Save the Savannas

Burning to save the Savannas


Longleaf pine habitats are one of the most threatened habitats in North America. Only 3% of the original longleaf pine ecosystems in North America remainsCommunity Partnership



Abita Creek Flatwoods Preserve
An Interview with Alex Entrup
by Hayley Karrigan
Natural Resources, Ecology and Management
Louisiana State University, Baton Rouge, LA 70803Louisiana State University, Baton Rouge, LA 70803



“Never doubt that a small group of thoughtful, committed citizens can change the world; indeed,it’s the only thing that ever has.”- Margaret Mead


Threatened Longleaf Pine Habitat Longleaf pine habitats are one of the most threatened habitats in North
America. Only 3% of the original longleaf pine ecosystems in North America remains. The threats to the savannas and wetlands include conversion to pastures, conversion to off-site loblolly or slash pine plantations, clearing for commercial and residential development, natural fire regime changes, drainage, and other agricultural activities. The desired characteristics include an open longleaf pine forest with multiple age classes, inclusion of native
communities such as the bayhead swamp, a diversity of native animal species, natural processes such as fire and hydrology, the elimination of Chinese tallow trees, and a diverse groundcover with many species of native grasses, sedges, and wildflowers.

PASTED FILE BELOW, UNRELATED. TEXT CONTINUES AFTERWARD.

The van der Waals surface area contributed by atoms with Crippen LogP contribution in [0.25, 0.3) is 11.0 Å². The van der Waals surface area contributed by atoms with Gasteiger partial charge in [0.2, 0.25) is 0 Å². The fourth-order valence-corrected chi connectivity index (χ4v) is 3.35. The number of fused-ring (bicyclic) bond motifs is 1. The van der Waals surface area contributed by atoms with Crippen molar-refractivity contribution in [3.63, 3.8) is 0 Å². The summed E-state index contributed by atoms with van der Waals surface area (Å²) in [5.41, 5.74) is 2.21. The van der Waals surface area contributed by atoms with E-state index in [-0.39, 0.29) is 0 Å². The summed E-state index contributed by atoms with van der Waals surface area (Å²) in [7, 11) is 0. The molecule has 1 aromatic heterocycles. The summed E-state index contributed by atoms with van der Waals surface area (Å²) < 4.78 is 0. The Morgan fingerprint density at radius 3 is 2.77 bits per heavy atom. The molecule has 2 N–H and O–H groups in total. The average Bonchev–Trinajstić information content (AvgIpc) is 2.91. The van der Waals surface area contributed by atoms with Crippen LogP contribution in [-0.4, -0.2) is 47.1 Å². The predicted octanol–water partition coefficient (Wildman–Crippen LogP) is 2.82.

Fig. 1. Longleaf pine savannas_600Fig. 1. Longleaf Pine savannas at the Preserve.


Longleaf Pine Habitat in Louisiana
The Abita Creek Flatwoods Preserve is located in Abita Springs, Louisiana and operated by The Nature Conservancy. It is part of a group of three preserves in St. Tammany Parish that protect over 4,000 acres of savannas and longleaf pine habitat. In addition, The Nature Conservancy has a conservation project that contains over 10,000 acres of private land in the surrounding area. The preserve is composed of 996 acres of longleaf pine savannas (Fig. 1), slash pine – pond cypress/hardwood forest community, and bayhead swamp (Fig. 2). The savannas contain wetlands that provide benefits including increased storm water storage that helps prevent downstream flooding, increased groundwater recharge to shallow aquifers, improved water quality, and habitat for a variety of animal and plant species. The area is part of The Nature Conservancy’s Southeast Louisiana Pine Wetland Mitigation Bank.


The Preserve contains immensely diverse and threatened habitats and wildlife, some of which can only be found in the area or are globally or regionally rare. The savannas contain several species of grasses, sedges, and wildflowers, such as insect-eating plants, native orchids, and lilies. They contain at least eight species of carnivorous plants, including the yellow pitcher plant (Fig. 3) and parrot pitcher plant. Also, the Preserve contains approximately thirty rare plantspecies, including the Georgia tickseed, Spring Hill flax, Louisiana quillwort, and little-leaf


Fig. 2. Bayhead Swamp_600Fig. 2. Bayhead swamp


Fig. 3. Pitcher plant_300